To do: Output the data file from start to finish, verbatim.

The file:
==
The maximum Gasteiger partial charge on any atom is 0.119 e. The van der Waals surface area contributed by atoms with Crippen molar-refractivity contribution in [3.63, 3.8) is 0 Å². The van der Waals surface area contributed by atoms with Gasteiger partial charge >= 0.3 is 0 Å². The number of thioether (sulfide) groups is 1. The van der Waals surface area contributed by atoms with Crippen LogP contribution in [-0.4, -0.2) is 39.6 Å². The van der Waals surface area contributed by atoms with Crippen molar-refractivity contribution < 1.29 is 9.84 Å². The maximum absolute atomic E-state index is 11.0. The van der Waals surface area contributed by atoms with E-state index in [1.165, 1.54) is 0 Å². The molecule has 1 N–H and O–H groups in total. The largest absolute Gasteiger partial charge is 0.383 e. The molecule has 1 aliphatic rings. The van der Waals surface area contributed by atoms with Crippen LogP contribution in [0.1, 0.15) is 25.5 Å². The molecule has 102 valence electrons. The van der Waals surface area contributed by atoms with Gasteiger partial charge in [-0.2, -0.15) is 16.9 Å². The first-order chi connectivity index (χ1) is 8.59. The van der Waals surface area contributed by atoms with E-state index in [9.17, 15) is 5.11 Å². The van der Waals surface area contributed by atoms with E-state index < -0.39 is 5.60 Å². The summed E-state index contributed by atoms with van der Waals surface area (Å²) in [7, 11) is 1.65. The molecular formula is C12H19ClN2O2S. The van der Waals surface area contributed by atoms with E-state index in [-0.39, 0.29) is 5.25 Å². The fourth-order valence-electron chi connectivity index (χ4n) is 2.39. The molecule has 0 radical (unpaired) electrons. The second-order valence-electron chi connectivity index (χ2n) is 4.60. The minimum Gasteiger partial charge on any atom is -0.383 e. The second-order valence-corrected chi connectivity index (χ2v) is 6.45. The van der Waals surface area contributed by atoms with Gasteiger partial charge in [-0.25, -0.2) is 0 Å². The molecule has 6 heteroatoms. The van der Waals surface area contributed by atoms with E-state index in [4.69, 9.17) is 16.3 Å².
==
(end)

The maximum Gasteiger partial charge on any atom is 0.119 e. The van der Waals surface area contributed by atoms with Crippen molar-refractivity contribution in [3.63, 3.8) is 0 Å². The van der Waals surface area contributed by atoms with Gasteiger partial charge >= 0.3 is 0 Å². The number of thioether (sulfide) groups is 1. The van der Waals surface area contributed by atoms with Crippen LogP contribution in [-0.4, -0.2) is 39.6 Å². The van der Waals surface area contributed by atoms with Crippen molar-refractivity contribution < 1.29 is 9.84 Å². The maximum absolute atomic E-state index is 11.0. The van der Waals surface area contributed by atoms with E-state index in [1.165, 1.54) is 0 Å². The molecule has 1 N–H and O–H groups in total. The largest absolute Gasteiger partial charge is 0.383 e. The molecule has 1 aliphatic rings. The van der Waals surface area contributed by atoms with Crippen LogP contribution in [0.1, 0.15) is 25.5 Å². The molecule has 102 valence electrons. The van der Waals surface area contributed by atoms with Gasteiger partial charge in [-0.2, -0.15) is 16.9 Å². The first-order chi connectivity index (χ1) is 8.59. The van der Waals surface area contributed by atoms with E-state index in [9.17, 15) is 5.11 Å². The van der Waals surface area contributed by atoms with E-state index < -0.39 is 5.60 Å². The summed E-state index contributed by atoms with van der Waals surface area (Å²) in [7, 11) is 1.65. The molecular formula is C12H19ClN2O2S. The van der Waals surface area contributed by atoms with E-state index in [-0.39, 0.29) is 5.25 Å². The fourth-order valence-electron chi connectivity index (χ4n) is 2.39. The molecule has 0 radical (unpaired) electrons. The second-order valence-electron chi connectivity index (χ2n) is 4.60. The minimum Gasteiger partial charge on any atom is -0.383 e. The second-order valence-corrected chi connectivity index (χ2v) is 6.45. The van der Waals surface area contributed by atoms with Gasteiger partial charge in [-0.25, -0.2) is 0 Å². The molecule has 6 heteroatoms. The van der Waals surface area contributed by atoms with E-state index in [4.69, 9.17) is 16.3 Å².